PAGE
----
However, López Obrador’s strategy has not produced good results. Rather, his presidential term has been the most violent in the country’s history. Additionally, López Obrador has not only focused on Mexico to promote his strategy. On multiple occasions, he has suggested ending the war between Russia and Ukraine by implementing his strategy. He has proposed the creation of a United Nations peace committee that would lead to a 5-year truce in the region.
Although the Mexican president seeks peaceful conflict resolution in front of the media, he does not put it into practice often. López Obrador has called for a reorientation of the bilateral drug containment policy, seeking the United States to recognize its participation as the main consumer of drugs and supplier of weapons. However, security strategies in practice continue to focus on capturing the main leaders of the cartels. This approach does not solve the problem of drug trafficking but merely generates a change in the organizational chart for criminal groups.
The “Three Friends” Summit
On January 10, 2023, the North American Leaders’ Summit (also known as the “three amigos” summit) took place, just days after the capture of Guzmán López. The summit brought together U.S. President Joe Biden, Canadian Prime Minister Justin Trudeau, and Mexican President Andrés Manuel López Obrador, with the objective of promoting a common vision for the region.
According to information provided on the summit’s results, the leaders made joint decisions regarding exchanging information, renewing commitments, and good intentions on economic issues. They also discussed the fight against pollutants, coordination in the fight against drug trafficking, migration, health, and supply chains, as well as nearshoring, which refers to the close relocation of certain companies to ensure that there is no disruption of trade.
It should be noted that the main issues discussed were the fight against drug trafficking and migration, which marked the tri-national agenda. The focus was on coordinated actions between Mexico and the United States, and President Biden expressed his concern about the uncontrolled entry of fentanyl produced in Mexico into the U.S. market.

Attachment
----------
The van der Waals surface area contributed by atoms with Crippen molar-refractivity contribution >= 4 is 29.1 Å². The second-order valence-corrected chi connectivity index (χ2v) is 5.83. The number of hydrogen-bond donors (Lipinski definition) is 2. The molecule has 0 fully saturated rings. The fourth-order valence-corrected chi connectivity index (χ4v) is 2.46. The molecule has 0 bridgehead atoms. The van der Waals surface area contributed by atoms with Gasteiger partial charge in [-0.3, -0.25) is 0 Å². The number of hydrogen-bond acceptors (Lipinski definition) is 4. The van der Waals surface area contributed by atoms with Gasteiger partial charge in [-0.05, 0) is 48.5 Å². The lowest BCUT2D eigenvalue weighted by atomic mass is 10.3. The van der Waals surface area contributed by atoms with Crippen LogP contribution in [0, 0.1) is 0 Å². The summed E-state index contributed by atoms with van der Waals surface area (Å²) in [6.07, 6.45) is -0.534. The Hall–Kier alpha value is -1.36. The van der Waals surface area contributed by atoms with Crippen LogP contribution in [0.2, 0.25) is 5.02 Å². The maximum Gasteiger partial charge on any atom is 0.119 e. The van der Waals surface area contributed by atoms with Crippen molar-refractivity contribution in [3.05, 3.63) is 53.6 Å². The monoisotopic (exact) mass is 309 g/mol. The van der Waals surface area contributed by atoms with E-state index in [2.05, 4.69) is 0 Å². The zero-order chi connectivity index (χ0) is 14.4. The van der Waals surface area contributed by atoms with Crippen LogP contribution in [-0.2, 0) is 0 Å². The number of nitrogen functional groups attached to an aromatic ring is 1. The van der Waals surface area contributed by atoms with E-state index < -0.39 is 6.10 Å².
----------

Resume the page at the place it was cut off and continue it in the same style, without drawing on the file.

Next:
Although there was no public mention of the Culiacanazo, it was not lost on the media and the public that Chapo’s son was captured on the eve of Joe Biden’s visit, given Guzman Lopez’s extradition order to the United States. Ovidio’s capture was perceived as a demonstration of the Mexican government’s willingness to try to resolve the difficulties it has had with its northern neighbor and to establish new priorities for its bilateral relationship, which now focuses on energy, environment, and security.
However, the drug trafficker’s defense has managed to suspend the extradition process three times in one month, and it remains to be seen if this second operation will turn out to be another failure like the first one in 2019. In early April, the judge granted Ovidio Guzman temporary legal protection.
The head of the Drug Enforcement Administration appeared before the US House of Representatives to report on the issuance of a formal request for the extradition of 16 members of the Sinaloa cartel and Ovidio Guzman. After the events in Culiacan and Sinaloa state, law enforcement officers are still patrolling the streets and roadblocks are operating, reminiscent of military operations.
Dulce María Hernández Márquez